There is a longstanding tradition within the Church to invoke the intercession of St. Michael the Archangel when we feel the Church is being attacked by evil. At the end of the Mass on 21 August, I invited everyone to kneel and together we prayed the prayer to St. Michael the Archangel. There were many positive comments asking us to pray this prayer throughout the Diocese of Fairbanks. I am asking the Prayer to St. Michael to be prayed at the end of every Mass and Communion Service in the Diocese of Fairbanks. We turn to St. Michael asking for his intercession to be protected from the evil one as we draw closer to Christ through the Sacraments of the Church.
We will gather on 6-8 November for Spiritual Formation Days. So, on Tuesday, 6 November, we will have the entire day dedicated to penance, fasting and prayer. I have asked Fr. Robert Fath to organize these Spiritual Formation Days. He will send out something in the next week or so asking all parishes to participate in some way in this day of prayer, fasting and penance. If you have materials that were used or ideas, please send them along to Fr. Fath who will forward them to the three regions in the diocese.
This past Sunday we concluded John 6, The Bread of Life Discourse, and I find this to be a most fitting guidance for our Diocese and the Church at large. I fully realize that many of the good people of God are frustrated, exhausted with patience, angered, lacking trust with Church leadership. I put myself in this category but also have accountability to Christ the Good Shepherd as the Shepherd of the Diocese of Fairbanks. I truly believe that Jesus is confronting us with the question He presented to his own disciples in the Gospel this past Sunday, “Jesus then said to the Twelve, “Do you also want to leave?” Simon Peter answered him, “Master, to whom shall we go? You have the words of eternal life. We have come to believe and are convinced that you are the Holy One of God.” At this moment in the Church, we must turn more intensely to Jesus Christ in the Holy Mass who comes to us as the Bread of Life. As disciples of Christ, we must surrender everything to Jesus. We need to encounter Him “most intimately” in the Holy Sacrifice of the Mass which is the “source and summit of the Christian life (Lumen Gentium 11).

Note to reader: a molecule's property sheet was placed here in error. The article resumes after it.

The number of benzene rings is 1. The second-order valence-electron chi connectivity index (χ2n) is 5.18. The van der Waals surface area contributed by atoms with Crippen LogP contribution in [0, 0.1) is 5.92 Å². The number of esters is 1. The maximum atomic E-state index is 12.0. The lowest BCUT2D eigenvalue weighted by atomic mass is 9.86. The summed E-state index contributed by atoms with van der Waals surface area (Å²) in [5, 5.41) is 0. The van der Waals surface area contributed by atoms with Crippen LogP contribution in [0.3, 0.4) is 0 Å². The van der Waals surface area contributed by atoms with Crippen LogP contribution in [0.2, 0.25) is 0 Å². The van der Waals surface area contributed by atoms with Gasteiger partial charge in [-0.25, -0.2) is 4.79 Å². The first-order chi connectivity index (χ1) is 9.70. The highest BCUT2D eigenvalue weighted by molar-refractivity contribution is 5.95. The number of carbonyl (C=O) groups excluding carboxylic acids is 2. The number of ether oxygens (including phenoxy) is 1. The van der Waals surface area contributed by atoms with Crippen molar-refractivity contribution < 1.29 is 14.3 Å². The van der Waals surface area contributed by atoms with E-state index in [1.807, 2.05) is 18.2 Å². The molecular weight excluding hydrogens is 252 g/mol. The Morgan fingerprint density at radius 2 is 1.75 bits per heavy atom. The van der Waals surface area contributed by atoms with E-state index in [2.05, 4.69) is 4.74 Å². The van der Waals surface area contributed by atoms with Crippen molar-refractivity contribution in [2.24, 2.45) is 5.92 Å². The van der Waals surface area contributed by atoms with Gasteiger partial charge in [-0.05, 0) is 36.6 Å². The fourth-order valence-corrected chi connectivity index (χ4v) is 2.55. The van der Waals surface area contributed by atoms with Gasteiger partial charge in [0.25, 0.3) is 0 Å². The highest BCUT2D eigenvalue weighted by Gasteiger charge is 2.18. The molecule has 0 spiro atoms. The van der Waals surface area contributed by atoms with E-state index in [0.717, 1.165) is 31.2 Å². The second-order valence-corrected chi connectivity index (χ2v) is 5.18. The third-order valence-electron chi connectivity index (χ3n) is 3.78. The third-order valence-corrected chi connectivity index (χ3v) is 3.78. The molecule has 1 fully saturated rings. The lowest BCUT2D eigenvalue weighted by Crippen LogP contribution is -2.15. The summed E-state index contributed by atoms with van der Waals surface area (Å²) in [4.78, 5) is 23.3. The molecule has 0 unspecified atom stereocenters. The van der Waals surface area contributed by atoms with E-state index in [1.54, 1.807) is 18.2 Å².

As the Shepherd of the Diocese of Fairbanks, it stings my heart to realize that many of our parishes are only able to participate in Mass every 6-8 weeks. As I tell this story during my Mission Appeal trips, I meet many people after Mass who express their amazement and concern. Recently, I received a very sizeable check from a couple in San Diego to cover the entire salary of a priest for one year so those in our remote villages can participate in Mass more frequently.
So, I want to personally thank all our priests, religious and lay ministers serving in our remote villages for the many sacrifices they make. I am appealing to our priests to make every effort and sacrifice to increase your presence in the various remote parishes to specifically offer the Mass. I fully realize this will increase expenses. People are being very generous to us for this single reason, so I will find and provide the needed monies for travel. I am convinced that drawing closer to Jesus Christ in the Eucharist at Mass, and encountering Him most intimately as the Bread of Life, will bring us more closely united as a diocese as the Mystical Body of Christ. It is through our worship at Mass, reception of the Holy Eucharist, regular confession, prayer, fasting and penance that spiritual conversion will come to our Church.
I am most grateful to each person and family for the sacrifices they take on for spiritual conversion and healing of our Church.
Solemnity of the Assumption of the Blessed Virgin Mary
Brothers and Sisters in Christ: The Second Vatican Council describes the celebration of the Eucharist as the “source and summit” of our lives as faithful Christians. Christ strengthens and nourishes us through the Scriptures and with His Body and Blood in order to carry out His mission in the world. Secondarily, though, the Eucharistic celebration is meant to unite the Body of Christ. This union is accomplished through the common readings and prayers of the Mass, as well as the common postures that they take during worship.
In 1964, when I was nine years old and my little sister was four, our family lived in Eagle River, Alaska, a small town near Anchorage. My parents decided to drive nearly 4,000 miles to Memphis, Tennessee, to spend Christmas with my father’s family. A few years earlier, we had driven the Alcan highway in summer to visit family in the “lower 48.” Even that had been quite an adventure, as the highway only had a few hundred miles of paved road back then. This time, however, we were headed south in frigid 30 to 40 degrees below zero weather.
The Diocese of Fairbanks is looking to hire a full-time, staff maintenance person to perform general building maintenance at its Peger Road campus which includes: Sacred Heart Cathedral, Chancery, Frassati House, St. Ignatius Residence, and warehouse as well as aircraft hangar. Minimum qualifications: At least 5 years’ experience in commercial building maintenance. Experience in mechanical system including HVAC and controls, plumbing, electrical systems including lighting, carpentry and painting is highly desirable. Able to operate and maintain equipment for use in grounds keeping. Background check required and able to pass a drug test.